The biggest piece of advice that I have?  Don’t overthink your selection, it will make you crazy.  Purchase the mattress that feels the best to you after laying on it for about thirty minutes in your normal sleep position.  Buy the most expensive bed that you can afford, there really is a difference.  Stores will usually negotiate, so try for a great deal.  After you purchase, give your body at least two to three weeks to adjust to the new mattress before you decide if you like it or not.

Remember, the purpose is to go mattress shopping to find the most comfortable bed that you can that will offer you the best support.  Don’t worry about all the bells and whistles, the coil counts, the foam layers, the reviews, or what your mom says.  Get what you feel is the best fit for your body, at the best price possible.

Memory Foam vs Innerspring

So you want a memory foam vs innerspring showdown?

I’m sure that you’re well aware of my intense love affair with memory foam, but is it for everyone?  No, unfortunately not.  I’ve had a few customers ask me which is better for them, and I must admit, sometimes its…gasp…not memory foam.

So, to promote fair and balanced analysis, I’ve decided to step back from my pro-memory foam stance, and give you a list of pros and cons of each bedding medium.  Objectively.  I promise.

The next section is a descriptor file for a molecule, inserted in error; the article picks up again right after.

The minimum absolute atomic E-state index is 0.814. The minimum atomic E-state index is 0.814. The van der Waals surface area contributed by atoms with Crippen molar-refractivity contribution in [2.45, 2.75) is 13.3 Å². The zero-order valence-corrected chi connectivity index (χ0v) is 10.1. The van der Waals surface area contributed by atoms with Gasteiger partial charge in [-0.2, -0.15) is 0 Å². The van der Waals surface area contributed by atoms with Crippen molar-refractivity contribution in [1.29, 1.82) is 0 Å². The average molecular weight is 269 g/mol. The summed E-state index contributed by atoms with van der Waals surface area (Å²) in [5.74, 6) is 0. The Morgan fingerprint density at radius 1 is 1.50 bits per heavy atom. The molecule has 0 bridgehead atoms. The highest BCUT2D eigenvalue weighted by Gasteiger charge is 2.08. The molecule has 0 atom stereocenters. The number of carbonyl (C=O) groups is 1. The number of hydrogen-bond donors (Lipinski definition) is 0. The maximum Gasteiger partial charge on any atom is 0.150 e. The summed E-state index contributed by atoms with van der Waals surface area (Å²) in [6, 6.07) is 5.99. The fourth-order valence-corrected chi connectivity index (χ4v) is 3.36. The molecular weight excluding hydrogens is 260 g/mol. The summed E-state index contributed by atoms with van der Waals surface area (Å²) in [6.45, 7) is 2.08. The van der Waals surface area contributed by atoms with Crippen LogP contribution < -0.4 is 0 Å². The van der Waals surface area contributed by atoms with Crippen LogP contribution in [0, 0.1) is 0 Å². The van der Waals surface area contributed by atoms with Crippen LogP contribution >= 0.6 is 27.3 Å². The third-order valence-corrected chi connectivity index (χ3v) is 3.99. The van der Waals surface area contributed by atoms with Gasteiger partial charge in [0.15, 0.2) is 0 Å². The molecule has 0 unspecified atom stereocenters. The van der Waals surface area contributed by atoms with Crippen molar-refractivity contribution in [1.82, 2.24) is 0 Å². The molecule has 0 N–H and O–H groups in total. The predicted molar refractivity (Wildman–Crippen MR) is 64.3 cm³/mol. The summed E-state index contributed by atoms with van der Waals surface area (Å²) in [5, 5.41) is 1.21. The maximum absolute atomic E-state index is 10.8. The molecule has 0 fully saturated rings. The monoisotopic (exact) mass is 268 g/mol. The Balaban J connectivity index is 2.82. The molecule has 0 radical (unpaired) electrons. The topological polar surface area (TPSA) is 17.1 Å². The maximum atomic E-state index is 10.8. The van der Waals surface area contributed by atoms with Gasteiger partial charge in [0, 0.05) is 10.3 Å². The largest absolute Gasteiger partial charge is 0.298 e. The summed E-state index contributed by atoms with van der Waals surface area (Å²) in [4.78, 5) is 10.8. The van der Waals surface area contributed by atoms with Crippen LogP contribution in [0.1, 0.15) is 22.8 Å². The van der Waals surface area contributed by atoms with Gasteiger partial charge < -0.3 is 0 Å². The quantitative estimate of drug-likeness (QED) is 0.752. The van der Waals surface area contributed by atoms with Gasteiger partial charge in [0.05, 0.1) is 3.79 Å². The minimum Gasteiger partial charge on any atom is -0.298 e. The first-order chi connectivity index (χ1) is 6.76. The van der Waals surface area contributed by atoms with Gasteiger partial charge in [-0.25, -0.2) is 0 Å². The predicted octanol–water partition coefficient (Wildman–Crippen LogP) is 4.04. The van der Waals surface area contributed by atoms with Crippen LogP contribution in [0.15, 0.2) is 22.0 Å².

Innerspring Mattress Pros and Cons

  • Pro: There are a huge variety of different manufacturers, styles, feels, and price ranges.  It’s virtually impossible not to find one that’s comfortable for you to sleep on.
  • Con: Sleeping on metal creates pressure points.  This means that no matter how much padding your bed has, it will still cause you to toss and turn, eventually.
  • Pro: They are bouncy, making them easier to move around on, and better for other…ahem…bedroom activities.
  • Con:  Innerspring mattresses are more likely to sag, squeak, or creak.
  • Pro:  You can find comfortable models for cheap.
  • Con: Innerspring mattresses lose their comfort level over time – it’s not going to feel the same in 5 years as it does now.
  • Pro:  There are many different manufacturers, with many different coil systems, designed for different levels of back support, weight, etc.
  • Con:  There are many different manufacturers, with many different coil systems, designed for different levels of back support, weight, etc.  Totally confusing!

Memory Foam Mattress Pros and Cons

  • Pro:  The back support on a foam mattress is far superior to any innerspring, regardless of coil system or price.
  • Con:  The “sinky” feeling doesn’t appeal to some people.
  • memory foamPro:  Memory foam provides excellent pressure relief, so you toss and turn 80% less, and they increase circulation.
  • Con:  If you don’t opt for a gel version, they can sleep warm.
  • Pro:  The density of the foam makes the bed last for about twice as long as innerspring without developing body impressions, sags, etc.  No creaking or squeaking, either.
  • Con:  They can be difficult to move around on, and get off of.
  • Pro:  No dust mites, mildew, or mold.  Additionally, many brands (like Comforpedic) certify their components, meaning that they are non-toxic and there’s no off-gassing.
  • Con:  They can be more expensive than innerspring, but they do last longer!
  • Pro: You can’t feel your partner moving around.
  • Con: The profile isn’t as high as many innerspring mattresses.

Innerspring vs Memory Foam Recommendations: